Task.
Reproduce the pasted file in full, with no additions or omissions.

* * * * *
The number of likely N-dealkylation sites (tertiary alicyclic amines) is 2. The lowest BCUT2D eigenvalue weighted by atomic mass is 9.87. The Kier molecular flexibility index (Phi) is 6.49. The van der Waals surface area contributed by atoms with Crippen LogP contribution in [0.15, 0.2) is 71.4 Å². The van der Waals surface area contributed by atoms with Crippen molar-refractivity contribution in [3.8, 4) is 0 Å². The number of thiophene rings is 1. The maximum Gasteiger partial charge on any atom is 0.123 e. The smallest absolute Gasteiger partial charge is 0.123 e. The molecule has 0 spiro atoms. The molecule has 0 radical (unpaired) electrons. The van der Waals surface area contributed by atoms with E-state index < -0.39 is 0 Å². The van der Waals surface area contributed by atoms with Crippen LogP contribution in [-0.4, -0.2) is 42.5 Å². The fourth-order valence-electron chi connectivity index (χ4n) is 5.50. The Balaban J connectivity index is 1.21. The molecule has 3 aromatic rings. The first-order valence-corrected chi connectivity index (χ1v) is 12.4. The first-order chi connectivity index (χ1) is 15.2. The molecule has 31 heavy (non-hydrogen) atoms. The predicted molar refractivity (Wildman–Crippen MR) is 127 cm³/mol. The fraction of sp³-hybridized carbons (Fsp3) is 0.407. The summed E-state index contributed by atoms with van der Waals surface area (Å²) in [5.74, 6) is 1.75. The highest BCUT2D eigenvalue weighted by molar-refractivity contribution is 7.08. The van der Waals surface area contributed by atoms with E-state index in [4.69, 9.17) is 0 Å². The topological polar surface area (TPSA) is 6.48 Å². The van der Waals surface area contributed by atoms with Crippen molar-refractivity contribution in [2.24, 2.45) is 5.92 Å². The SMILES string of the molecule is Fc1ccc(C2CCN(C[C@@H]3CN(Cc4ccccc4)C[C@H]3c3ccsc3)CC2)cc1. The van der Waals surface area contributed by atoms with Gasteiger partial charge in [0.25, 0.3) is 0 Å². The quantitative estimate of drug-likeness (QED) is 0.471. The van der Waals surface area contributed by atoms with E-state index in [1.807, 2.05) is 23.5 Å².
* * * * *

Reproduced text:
The number of likely N-dealkylation sites (tertiary alicyclic amines) is 2. The lowest BCUT2D eigenvalue weighted by atomic mass is 9.87. The Kier molecular flexibility index (Phi) is 6.49. The van der Waals surface area contributed by atoms with Crippen LogP contribution in [0.15, 0.2) is 71.4 Å². The van der Waals surface area contributed by atoms with Crippen molar-refractivity contribution in [3.8, 4) is 0 Å². The number of thiophene rings is 1. The maximum Gasteiger partial charge on any atom is 0.123 e. The smallest absolute Gasteiger partial charge is 0.123 e. The molecule has 0 spiro atoms. The molecule has 0 radical (unpaired) electrons. The van der Waals surface area contributed by atoms with E-state index < -0.39 is 0 Å². The van der Waals surface area contributed by atoms with Crippen LogP contribution in [-0.4, -0.2) is 42.5 Å². The fourth-order valence-electron chi connectivity index (χ4n) is 5.50. The Balaban J connectivity index is 1.21. The molecule has 3 aromatic rings. The first-order valence-corrected chi connectivity index (χ1v) is 12.4. The first-order chi connectivity index (χ1) is 15.2. The molecule has 31 heavy (non-hydrogen) atoms. The predicted molar refractivity (Wildman–Crippen MR) is 127 cm³/mol. The fraction of sp³-hybridized carbons (Fsp3) is 0.407. The summed E-state index contributed by atoms with van der Waals surface area (Å²) in [5.74, 6) is 1.75. The highest BCUT2D eigenvalue weighted by molar-refractivity contribution is 7.08. The van der Waals surface area contributed by atoms with E-state index in [4.69, 9.17) is 0 Å². The topological polar surface area (TPSA) is 6.48 Å². The van der Waals surface area contributed by atoms with Crippen molar-refractivity contribution in [2.24, 2.45) is 5.92 Å². The SMILES string of the molecule is Fc1ccc(C2CCN(C[C@@H]3CN(Cc4ccccc4)C[C@H]3c3ccsc3)CC2)cc1. The van der Waals surface area contributed by atoms with Gasteiger partial charge in [0.25, 0.3) is 0 Å². The quantitative estimate of drug-likeness (QED) is 0.471. The van der Waals surface area contributed by atoms with E-state index in [1.807, 2.05) is 23.5 Å².